Preparedness Tip Wednesday: Edible and Medicinal Plants



Edible and Medicinal Plants

In an emergency situation you might need to rely on nature to help you survive. Here is a list of things you might want to plant or look for near by and be able to recognize.



Acorns
A nutritious source of protein, 100 grams of shelled white oak acorns contain 500 calories and 30 grams of fatty oils. The acorns can be eaten whole or ground into a flour or meal for pan bread and is also a food staple that can be stored.



Cattails
Given their flexibility and multiple purposes, cattails have been referred to as the supermarket of the wild. The rootstalk can be eaten raw or boiled to extract the root starch, or roasted for good caloric value.

Chickweed
Chickweed is most often chopped when consumed due to its stringy consistency. The consumption of chickweed is said to treat stomach problems, lung diseases, several skin conditions, as well as numerous other disorders.



Kudzu Vine

Most of the Kudzu vine is edible except for the pods and seeds. In the east, Kudzu is used to treat a number of aliments from allergies and headaches to intestinal problems and blood pressure.



Dandelion
The entire dandelion plant can be eaten raw or cooked. The dandelion leaves are packed with iron, containing even more of the nutrient than spinach. One of the best things about harvesting dandelion is that there are no poisonous look a-likes, which makes for an easy harvest.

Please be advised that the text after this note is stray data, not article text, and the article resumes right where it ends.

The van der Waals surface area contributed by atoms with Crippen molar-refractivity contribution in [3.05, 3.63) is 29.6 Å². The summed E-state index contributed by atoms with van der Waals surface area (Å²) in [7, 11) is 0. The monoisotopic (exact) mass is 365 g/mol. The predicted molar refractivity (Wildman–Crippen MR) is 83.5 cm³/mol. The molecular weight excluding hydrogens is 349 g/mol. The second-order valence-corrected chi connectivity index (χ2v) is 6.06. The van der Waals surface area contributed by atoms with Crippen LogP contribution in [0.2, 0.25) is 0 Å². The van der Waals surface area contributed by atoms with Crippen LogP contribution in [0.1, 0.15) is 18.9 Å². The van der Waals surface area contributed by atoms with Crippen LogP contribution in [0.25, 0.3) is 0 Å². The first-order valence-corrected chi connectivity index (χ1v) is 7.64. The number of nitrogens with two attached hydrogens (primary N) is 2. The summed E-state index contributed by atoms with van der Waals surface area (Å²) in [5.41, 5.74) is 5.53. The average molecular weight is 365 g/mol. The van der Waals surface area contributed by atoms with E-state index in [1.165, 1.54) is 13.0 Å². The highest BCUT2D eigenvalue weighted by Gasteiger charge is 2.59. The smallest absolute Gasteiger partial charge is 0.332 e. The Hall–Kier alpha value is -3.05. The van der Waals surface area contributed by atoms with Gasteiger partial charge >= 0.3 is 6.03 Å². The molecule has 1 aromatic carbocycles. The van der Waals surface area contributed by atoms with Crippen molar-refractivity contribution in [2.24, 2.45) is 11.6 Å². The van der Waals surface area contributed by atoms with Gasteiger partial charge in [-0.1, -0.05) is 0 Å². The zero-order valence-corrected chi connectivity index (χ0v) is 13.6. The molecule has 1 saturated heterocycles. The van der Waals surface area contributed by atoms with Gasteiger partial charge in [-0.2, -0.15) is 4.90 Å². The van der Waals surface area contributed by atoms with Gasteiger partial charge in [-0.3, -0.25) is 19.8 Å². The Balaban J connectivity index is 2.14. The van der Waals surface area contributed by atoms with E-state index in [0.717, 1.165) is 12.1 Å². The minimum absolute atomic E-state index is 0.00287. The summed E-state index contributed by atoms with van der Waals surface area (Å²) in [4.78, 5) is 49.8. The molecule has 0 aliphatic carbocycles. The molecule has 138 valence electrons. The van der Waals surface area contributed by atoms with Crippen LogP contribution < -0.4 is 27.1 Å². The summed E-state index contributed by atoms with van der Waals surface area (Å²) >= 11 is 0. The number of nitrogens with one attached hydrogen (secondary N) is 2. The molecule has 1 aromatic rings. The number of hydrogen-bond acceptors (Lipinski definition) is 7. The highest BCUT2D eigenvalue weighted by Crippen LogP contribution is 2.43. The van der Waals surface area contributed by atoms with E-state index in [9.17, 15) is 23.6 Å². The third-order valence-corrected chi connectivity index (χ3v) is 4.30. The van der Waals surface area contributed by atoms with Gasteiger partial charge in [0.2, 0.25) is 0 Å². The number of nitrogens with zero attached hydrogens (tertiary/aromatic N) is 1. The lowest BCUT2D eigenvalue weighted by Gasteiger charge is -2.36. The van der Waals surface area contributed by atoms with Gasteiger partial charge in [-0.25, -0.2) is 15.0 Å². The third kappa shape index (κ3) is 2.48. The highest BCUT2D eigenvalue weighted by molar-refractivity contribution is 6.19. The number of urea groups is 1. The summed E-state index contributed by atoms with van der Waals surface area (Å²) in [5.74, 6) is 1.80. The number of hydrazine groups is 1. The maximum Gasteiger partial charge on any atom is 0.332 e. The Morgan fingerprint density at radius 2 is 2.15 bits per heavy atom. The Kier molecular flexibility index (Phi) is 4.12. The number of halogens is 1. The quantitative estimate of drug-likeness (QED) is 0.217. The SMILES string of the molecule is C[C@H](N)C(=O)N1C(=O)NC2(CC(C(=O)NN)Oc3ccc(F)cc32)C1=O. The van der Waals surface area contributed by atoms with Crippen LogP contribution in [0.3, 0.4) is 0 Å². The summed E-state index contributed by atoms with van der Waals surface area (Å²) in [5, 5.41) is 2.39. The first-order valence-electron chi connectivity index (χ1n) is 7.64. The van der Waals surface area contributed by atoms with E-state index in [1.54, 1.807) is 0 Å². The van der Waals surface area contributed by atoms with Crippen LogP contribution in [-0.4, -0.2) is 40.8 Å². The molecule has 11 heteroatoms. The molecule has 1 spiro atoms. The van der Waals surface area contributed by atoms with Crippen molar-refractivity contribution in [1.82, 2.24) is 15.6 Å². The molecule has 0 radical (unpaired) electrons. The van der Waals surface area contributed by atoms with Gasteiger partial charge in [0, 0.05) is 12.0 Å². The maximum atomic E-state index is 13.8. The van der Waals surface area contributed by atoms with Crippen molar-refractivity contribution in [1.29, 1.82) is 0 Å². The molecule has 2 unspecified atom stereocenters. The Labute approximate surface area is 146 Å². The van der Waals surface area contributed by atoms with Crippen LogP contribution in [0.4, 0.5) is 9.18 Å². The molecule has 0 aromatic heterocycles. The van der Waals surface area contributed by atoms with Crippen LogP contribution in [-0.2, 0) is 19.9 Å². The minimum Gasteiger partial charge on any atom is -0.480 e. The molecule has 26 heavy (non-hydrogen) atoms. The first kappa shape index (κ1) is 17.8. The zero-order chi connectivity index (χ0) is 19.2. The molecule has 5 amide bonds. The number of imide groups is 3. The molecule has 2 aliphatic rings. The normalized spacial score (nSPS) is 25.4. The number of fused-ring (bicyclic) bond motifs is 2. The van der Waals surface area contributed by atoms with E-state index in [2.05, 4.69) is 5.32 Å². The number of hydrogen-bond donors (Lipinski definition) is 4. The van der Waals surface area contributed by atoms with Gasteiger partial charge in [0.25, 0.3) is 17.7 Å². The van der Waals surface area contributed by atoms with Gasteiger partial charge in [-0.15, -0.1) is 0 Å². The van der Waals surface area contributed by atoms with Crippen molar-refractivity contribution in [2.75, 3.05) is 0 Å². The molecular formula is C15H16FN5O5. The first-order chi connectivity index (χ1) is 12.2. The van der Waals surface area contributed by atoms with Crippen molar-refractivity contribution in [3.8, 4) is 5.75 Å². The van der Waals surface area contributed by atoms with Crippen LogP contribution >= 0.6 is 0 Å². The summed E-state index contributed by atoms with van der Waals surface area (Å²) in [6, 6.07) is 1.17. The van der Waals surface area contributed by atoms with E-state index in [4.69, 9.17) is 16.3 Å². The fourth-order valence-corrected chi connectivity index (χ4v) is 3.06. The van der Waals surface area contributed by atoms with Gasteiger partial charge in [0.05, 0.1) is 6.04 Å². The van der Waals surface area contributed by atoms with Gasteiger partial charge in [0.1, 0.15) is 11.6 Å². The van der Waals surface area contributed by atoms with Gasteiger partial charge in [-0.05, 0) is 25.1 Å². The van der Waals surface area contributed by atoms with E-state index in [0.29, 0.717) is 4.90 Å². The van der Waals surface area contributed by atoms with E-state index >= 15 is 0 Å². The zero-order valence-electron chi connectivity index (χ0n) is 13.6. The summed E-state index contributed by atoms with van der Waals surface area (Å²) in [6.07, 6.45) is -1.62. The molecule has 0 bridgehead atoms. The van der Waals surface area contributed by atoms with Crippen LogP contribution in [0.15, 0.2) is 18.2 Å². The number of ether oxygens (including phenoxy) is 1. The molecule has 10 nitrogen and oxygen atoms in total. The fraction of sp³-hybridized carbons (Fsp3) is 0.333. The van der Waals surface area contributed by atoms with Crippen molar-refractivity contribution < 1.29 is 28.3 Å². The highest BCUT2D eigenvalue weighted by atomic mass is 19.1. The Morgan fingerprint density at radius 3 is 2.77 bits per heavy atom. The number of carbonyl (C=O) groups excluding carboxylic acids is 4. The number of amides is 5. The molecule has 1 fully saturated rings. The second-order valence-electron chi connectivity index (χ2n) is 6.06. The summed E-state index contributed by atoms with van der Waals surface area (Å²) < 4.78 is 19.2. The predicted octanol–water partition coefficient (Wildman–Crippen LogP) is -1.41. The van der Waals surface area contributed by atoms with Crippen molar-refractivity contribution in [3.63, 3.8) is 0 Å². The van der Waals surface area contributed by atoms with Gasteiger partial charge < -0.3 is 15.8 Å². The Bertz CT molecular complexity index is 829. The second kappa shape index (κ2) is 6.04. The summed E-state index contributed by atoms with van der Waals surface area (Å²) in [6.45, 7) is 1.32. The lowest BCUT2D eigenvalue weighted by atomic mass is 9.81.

Ground Nut
The American groundnut is a hearty source of protein often found near moisture-rich soil, producing starchy tubers that when boiled or roasted taste like a white potato.

Shepard's Purse
Although not scientifically proven, it is said that Shepard's Purse is used as an alternative medicine to treat anything from heart and circulatory issues to headaches and problems associated with menstruation. Shepard's Purse can be applied directly to the skin to alleviate superficial burns and bleeding skin injuries.


Wild Onion
Wild onion can be eaten raw or used in soups, salads, and stews. Historically, Indian tribes would use wild onion medicinally, crushing the onion and applying it to the skin to alleviate bug bites and bee stings.

Spiderwart
Spiderwort stalks cook well like asparagus and the leaves can be used in salads, soups, omelets, and stews. The sap of the Spiderwort can be used on skin conditions. Herbalists have also used Spiderwort as an alternative medicine as an anti-diarrheal, analgesic, astringent, expectorant treatment as well.


Stinging Nettle
While handling these plants without gloves can produce terrible discomfort, stinging nettles have incredible nutritional clout. The leaves, once free of their stinging, bristly hairs, can be steamed, sautéed, or boiled and worked into a meal or soup. The leaves can also be made into a nutrient packed tea. Not to mention they're a surprisingly great source of protein.


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